Beyond the hype, I think Checkout will have reasonable growth. If eBay knows anything about business 101, they’ll know that getting undercut on vendor surcharges needs to be dealt with quickly. Deal with that, and the only thing Google has going for it is a nice button and their name. In this case it comes down to consumers choosing which brand they trust more – PayPal, or Google. Who wins that battle is anybody’s guess, contrary to everything you’ve read today. 🙂 In time though I imagine consumers may adopt both systems. Then it comes down to who can cut the best deals, and provide the best incentives to sellers. eBay has been king in this business forever, so they haven’t been forced to compete at all. Look for big changes overall in the PayPal system going forward from everything to customer service to seller services to technology. One of the hallmarks of Google is they force positive change, in this case sellers stand to benefit.

Overall, I have to say that this product, without a doubt, is the smartest thing Google has done since Search. Eliminate every crappy product they’ve produced in between except maybe GMail and Maps (good PR plays but lacking in any substantial business model) and you have what appears to be a very smart company. I’m just surprised it took so long.

Best Shootout Ever?

Steve Mays takes a poll on the best end of movie shootout ever. I threw in my pick, Heat, circa 1995 with DeNiro, Pacino and Kilmer. Plus, I found a clip of part of the ending on YouTube. That scene still brings me to the edge of my seat. The movie was written and directed by Michael Mann.

Oddly enough I didn’t find all this information through Google, I found it through MSN. Google has a really annoying ‘reviews’ results set for anything of the form “movie: xyz” or “movie xyz”. Published reviews really should not be the default, they should be an option. (That’s my personal opinion anyway.) MSN and Yahoo correctly gave me the results I was looking for, plus the added bonus of the YouTube clip. Try it yourself –

MSN
Google
Yahoo

Fragmentation of Search

Fred Wilson makes an interesting point today that totally struck home with me. Ever since I switched to IE 7, with it’s FireFox / Safari / Opera like built in search entry, I’ve stopped using just one search engine for things. The search landscape is definitively going to change once IE 7 goes main stream, especially since IE 7 also supports the Open Search system for easily adding new search providers.

I used to go to Google for everything I searched for, but not anymore. I use MSN Search now for general internet searching, I like the search results and feel it’s on par with Google’s. I used to use Google’s quick link to Answers.com definitions, but now I just hit Answers.com directly. I also use Answers as a source for quick spell checking which used to be handled by either Google or MSN’s suggest feature. Sports scores – direct to ESPN or Fox Sports. You’ll find me on Technorati when I’m looking for current events I’m sure the blogsphere will be covering, and I go directly to Wikipedia for reference material on everything from desktop widget engines to historical information on artists like Spalding Gray. Why would I ever search MSN or Google for Spalding Gray album history information when I know Wikipedia will provide it? It just doesn’t make any sense anymore to search the internet when there are specialized information providers that I know have what I’m looking for without any hassle. Basically one simple little feature in IE7 is allowing me to cut out the middle man – Google and MSN.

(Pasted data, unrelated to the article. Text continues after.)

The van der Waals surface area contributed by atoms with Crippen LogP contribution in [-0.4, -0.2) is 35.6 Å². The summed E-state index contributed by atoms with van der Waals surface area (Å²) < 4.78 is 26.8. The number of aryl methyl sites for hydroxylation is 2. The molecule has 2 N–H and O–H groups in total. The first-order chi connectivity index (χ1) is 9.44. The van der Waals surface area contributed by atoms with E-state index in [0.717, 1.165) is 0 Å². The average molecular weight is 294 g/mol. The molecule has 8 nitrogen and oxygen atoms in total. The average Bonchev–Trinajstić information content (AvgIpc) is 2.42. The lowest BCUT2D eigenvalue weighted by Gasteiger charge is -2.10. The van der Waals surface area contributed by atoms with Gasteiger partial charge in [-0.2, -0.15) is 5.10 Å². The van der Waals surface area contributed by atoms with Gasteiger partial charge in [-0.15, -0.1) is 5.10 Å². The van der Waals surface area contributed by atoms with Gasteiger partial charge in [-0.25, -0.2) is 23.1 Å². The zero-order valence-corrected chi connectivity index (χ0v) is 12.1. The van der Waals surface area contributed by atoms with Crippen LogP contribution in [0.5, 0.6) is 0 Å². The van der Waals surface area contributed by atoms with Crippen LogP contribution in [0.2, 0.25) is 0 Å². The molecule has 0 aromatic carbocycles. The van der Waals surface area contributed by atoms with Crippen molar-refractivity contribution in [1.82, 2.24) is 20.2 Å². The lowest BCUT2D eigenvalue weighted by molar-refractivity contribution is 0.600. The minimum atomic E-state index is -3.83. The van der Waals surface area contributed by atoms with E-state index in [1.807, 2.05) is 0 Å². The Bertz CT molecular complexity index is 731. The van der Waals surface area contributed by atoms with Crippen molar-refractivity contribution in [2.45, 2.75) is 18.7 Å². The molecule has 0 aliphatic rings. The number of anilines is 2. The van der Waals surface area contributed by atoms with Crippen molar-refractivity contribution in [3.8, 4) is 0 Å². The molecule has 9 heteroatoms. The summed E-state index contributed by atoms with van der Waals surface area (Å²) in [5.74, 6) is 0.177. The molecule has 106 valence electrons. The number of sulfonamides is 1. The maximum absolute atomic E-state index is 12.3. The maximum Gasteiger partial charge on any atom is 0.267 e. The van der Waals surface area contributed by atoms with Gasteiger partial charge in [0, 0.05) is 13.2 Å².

I wonder how this is going to effect the usage of sites like Google, MSN and Yahoo? I wonder if they are concerned about it? I think they probably should be, but I’m not picking up specialized Open Search subscriptions from the big search engines. I’d think they would be trying to fill my search drop down with links to services like blog search, definitions, etc.. But they aren’t.

Windows Live Search

Here’s a interesting idea in search, instead of forcing the user to navigate through page after page of results, just let them scroll through them. Windows Live Search releases it’s new interface today, pretty darn slick. If your in IE 7 it’ll pick up Live Search and you can add it as a search provider. I’ll be testing this new search over the next few weeks. Also, apparently there’s supposed to be an update in the near future improving relevancy too. MSN Search was already pretty damn good, I wonder how much better it will get?

Here’s a fun search :

OSX Exploits

and here’s the same search, except the page will automatically pan down to my recent blog post:

OSX Exploits

Neat. (The url in the address bar will automatically update as you scroll) I also noticed the ads on the right dynamically update based on the results your currently viewing. You can also tighten up the results, or expand them using the little detail selector in the upper right.

Also, Inside Microsoft has the lowdown on the new Live Image Search. I’m just trying it out now, wow. I spend a lot of time searching for images for blog posts and coding. This is hands down, the best image search on the net.

Search Roundup

Ask.com just came out with a new interface, and heck, it’s clean. The result are good too. MSN Search also recently cleaned up their interface a bit, removing the heavy blue graphic from the home page that slowed load times. I’m just going to pick a technical subject, and lets see how well they all do. I was reading the Microsoft announcement today about the various flavors of Vista, and wanted more information on their new UNIX subsystem which allows UNIX apps to run on Vista. Here we go-